BIRMINGHAM — The city of Birmingham has settled a lawsuit filed last month that includes a beefed-up First Amendment policy and a hefty payout.
In a statement released Aug. 27, Birmingham announced that it had settled the civil rights suit filed in late July by the American Civil Liberties Union on behalf of 38-year-old Beth Delaney, a member of the Southeast Michigan Animal Rights Team. The suit alleged that Delaney’s First Amendment rights were violated when Birmingham police officers arrested her while she was protesting for animal rights on the streets of downtown Birmingham Dec. 15, 2012.
According to the ACLU, Delaney, who was reportedly handing out leaflets to pedestrians, was arrested as a result of a Birmingham loitering ordinance that requires demonstrators to keep moving. When she asserted her right to free speech, she was handcuffed and taken to the police station, where she was charged with loitering.
The city acknowledged that officers had made a “good faith mistake,” and the misdemeanor loitering charge against Delaney, punishable by up to 90 days in jail, was dropped.
“Birmingham police have always pressured us to keep moving because of this basic loitering ordinance, but I never thought I would be arrested and charged with a crime,” said Delaney in a prepared statement released July 25, when the suit was filed. “I think it’s important to speak out when our free speech is threatened because, if we let it go, it could happen anytime and to anyone.”
Birmingham Deputy Chief Mark Clemence said he stands by his officers’ actions, since the “keep moving” policy was, at the time, a misunderstood rule in the department.
“There was a belief in the past that in order to protest, they had to keep moving. That was not the case, though that was routine; that’s what most officers believed. If you did stop, you would be considered blocking the sidewalk,” he said.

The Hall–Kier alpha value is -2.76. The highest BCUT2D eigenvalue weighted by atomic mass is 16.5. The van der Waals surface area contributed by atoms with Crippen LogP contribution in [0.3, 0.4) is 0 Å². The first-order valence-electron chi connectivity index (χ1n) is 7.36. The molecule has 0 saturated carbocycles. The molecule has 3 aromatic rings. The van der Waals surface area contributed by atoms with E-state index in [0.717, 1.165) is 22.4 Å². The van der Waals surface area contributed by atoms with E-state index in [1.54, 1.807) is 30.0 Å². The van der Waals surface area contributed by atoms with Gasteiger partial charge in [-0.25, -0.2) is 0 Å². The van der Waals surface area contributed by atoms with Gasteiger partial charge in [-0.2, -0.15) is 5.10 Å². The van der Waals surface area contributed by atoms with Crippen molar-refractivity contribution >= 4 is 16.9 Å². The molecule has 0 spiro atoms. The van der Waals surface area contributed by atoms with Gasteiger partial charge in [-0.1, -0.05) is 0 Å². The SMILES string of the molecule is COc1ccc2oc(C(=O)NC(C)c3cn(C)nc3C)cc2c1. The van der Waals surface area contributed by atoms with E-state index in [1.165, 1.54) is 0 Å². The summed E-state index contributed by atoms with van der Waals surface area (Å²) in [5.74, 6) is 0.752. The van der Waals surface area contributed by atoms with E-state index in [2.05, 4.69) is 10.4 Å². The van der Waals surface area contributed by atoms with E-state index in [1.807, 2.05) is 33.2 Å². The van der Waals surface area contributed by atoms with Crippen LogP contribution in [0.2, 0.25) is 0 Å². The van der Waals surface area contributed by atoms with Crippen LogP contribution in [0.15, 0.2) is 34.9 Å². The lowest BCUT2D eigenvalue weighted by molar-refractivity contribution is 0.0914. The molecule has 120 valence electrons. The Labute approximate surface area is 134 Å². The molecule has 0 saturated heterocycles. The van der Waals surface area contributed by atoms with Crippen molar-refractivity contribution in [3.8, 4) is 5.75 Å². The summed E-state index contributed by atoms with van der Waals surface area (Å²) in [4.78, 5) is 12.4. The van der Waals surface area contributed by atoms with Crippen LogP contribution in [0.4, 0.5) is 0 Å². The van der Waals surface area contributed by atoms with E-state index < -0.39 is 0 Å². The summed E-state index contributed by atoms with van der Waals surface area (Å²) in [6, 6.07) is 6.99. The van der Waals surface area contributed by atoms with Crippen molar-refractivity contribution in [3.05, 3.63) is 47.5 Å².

Clemence suggested that the misunderstanding stems from past incidents involving the former Jacobson’s department store in Birmingham, where fur protestors would handcuff themselves to the building.
“When they did that, they weren’t moving, per say. I kind of think that’s where that came from,” he said.
As part of the settlement, the city has agreed to pay Delaney $10,000 in damages and an additional $10,000 in court expenses and attorney fees. The city has also pledged to develop and distribute a written First Amendment policy to Birmingham officers, clarifying the city’s position that peaceful protestors are allowed to demonstrate on city sidewalks as long as they’re not blocking pathways or building entrances.
The clarified First Amendment policy has been discussed with officers, and it will be again at shift meetings conducted Nov. 15-Dec. 15. That action in itself should be considered a win for Delaney, as well as the ACLU, according to Dan Korobkin, staff attorney with the ACLU of Michigan.
“The take-home point here is that the city has agreed to adopt a new free speech policy. Under the new policy, protesters are allowed to stand on public sidewalks to express their views, and they’re not required to keep moving,” said Korobkin. “This is a total victory for the First Amendment, for anyone who wants to protest on a public sidewalk, for Beth and her group and, really, for the constitution.”
Clemence said that Birmingham police officers have already been made aware of the First Amendment policy, and it will be revisited in the fall, as well, per the parameters of the settlement.
“As soon as the city attorney saw the problem, we immediately had in-service training. As part of the settlement agreement, we agreed to go over it a second time,” said Clemence. “I’m confident they know what the policies are now, but it never hurts to go over things.”
Korobkin noted that the settlement still needs to be approved and signed by Judge Stephen Murphy of the U.S. District Court before it’s completely final.